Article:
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You stagger around the giant, octagonal cell, holding the wall for support. You trip on a wire.

Picking yourself up, you follow the wire to its source: a hydraulic press, the cylinder warped and beaten up. Machinery clutters the room, illuminated by an overhead beacon at regular intervals. Handy tools, chemical compounds, laser cutters, worn out and strewn about like toys in a messy child’s room. In the middle: the onyx gemstone, spotless.

You slump on a chair and spin to the desk in front. Papers spill out of folders, filled with photo-copied journal entries, historical reports, and diagrams of the gemstone.

A letter sits on one of the folders.

You open it for the hundredth time.


I’ll be amnesticized and working in a restaurant with the initials “S.C.P.” by the time you read this. This doesn’t come as a surprise, I know, but realize that I care about you and your future immensely.

It’s a ruse. There’s nothing there. I spent my prime working on this; you’ve got some of yours left. Spend your time wisely.


"No," you mutter, "God damn it, no!"

You open a file labeled Project Pluto - Proposal Thaumiel, that rests where the letter laid, and shuffle through the papers. Schematics of progressively complex “keys” fill the file. All the designs were tested. All the designs were put in the “defective” drawer. You can see Q's signature on some of the papers: Q. Hack, Site-10.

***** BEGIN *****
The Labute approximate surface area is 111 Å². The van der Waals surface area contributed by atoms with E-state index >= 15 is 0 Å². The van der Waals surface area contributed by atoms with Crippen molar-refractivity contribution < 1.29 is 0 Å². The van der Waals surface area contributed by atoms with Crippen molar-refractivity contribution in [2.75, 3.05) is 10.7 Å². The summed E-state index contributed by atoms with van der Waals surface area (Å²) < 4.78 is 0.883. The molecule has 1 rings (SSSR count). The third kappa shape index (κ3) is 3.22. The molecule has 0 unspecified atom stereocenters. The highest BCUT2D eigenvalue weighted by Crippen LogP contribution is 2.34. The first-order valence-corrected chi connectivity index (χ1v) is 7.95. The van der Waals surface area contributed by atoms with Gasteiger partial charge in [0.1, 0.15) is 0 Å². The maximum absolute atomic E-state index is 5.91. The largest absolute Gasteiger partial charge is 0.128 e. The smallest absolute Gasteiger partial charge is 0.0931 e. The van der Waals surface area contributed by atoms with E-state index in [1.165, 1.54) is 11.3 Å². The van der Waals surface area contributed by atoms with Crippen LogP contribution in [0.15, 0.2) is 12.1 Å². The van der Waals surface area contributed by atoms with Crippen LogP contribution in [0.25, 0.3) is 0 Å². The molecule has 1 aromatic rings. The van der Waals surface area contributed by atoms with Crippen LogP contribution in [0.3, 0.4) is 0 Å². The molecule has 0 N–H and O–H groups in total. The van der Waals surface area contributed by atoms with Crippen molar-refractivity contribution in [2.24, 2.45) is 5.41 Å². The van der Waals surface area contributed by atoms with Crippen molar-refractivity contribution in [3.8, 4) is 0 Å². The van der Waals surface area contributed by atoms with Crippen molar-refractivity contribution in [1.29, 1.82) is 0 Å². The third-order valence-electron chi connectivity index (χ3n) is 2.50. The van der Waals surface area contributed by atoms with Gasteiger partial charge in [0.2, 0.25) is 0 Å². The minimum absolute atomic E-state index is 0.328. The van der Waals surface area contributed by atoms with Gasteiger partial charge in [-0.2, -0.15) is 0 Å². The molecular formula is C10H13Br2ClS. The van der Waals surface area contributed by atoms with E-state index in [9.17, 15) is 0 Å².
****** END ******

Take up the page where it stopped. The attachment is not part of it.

You open the drawer and pull out a key, comparing it with the design on the paper. The next one has also been tried. And the next. You start scrambling to find a design that hadn’t been tested. You double-check, triple-check, and slam the drawer shut. You put your head in your hands. "There's gotta be something. Anything," you say. You peek through your fingers and spot a paper held under a lamp.

It's a photocopy of that final page, the passkey planted in the gemstone, drawn centuries ago in Edwin Young's journal. Edwin Young, who found the gem in a "blasted" temple. Edwin Young, who promised release in a simple key. Edwin Young, who never had to prove what he saw.

You snatch the paper, ball it up, and pitch it off the desk. You slam your head onto the metal, the bang echoing across the cell, and sob. A photograph of you and your past lab friends catches some of your tears, the hand-written "Mirski, Hack, and Stimson - 2007" smearing a bit.

"God damn it, Q," you say, "You were right. You were fucking right."

You turn and stand up, leaning on the pedestal where the gemstone sits. It's warm to the touch.

You hurl the gemstone at the opposite wall, and collapse, curling into a ball.

Q learned in his first week who the bad-faith debaters in the cafeteria were. He could see a storm from a kilometer away. Who's to say this would help him against entities with limitless range? Inversely, Stimson trusted most everyone he met. He sealed his fate. There couldn't be anyone else that knew of Site-10's existence; maybe the O5s. Who could say where the O5s-


You struggle to turn before you see the lock shatter, fine pieces falling and settling on the floor. A cloud of gas and light expands for a moment before dissipating into the air. On the remains of the jewel rests a golden, ornate passkey.

"Impossible" you say, picking up the key. It's hot to the touch.

Click. The sound reverberates from above. The ground starts to unravel.

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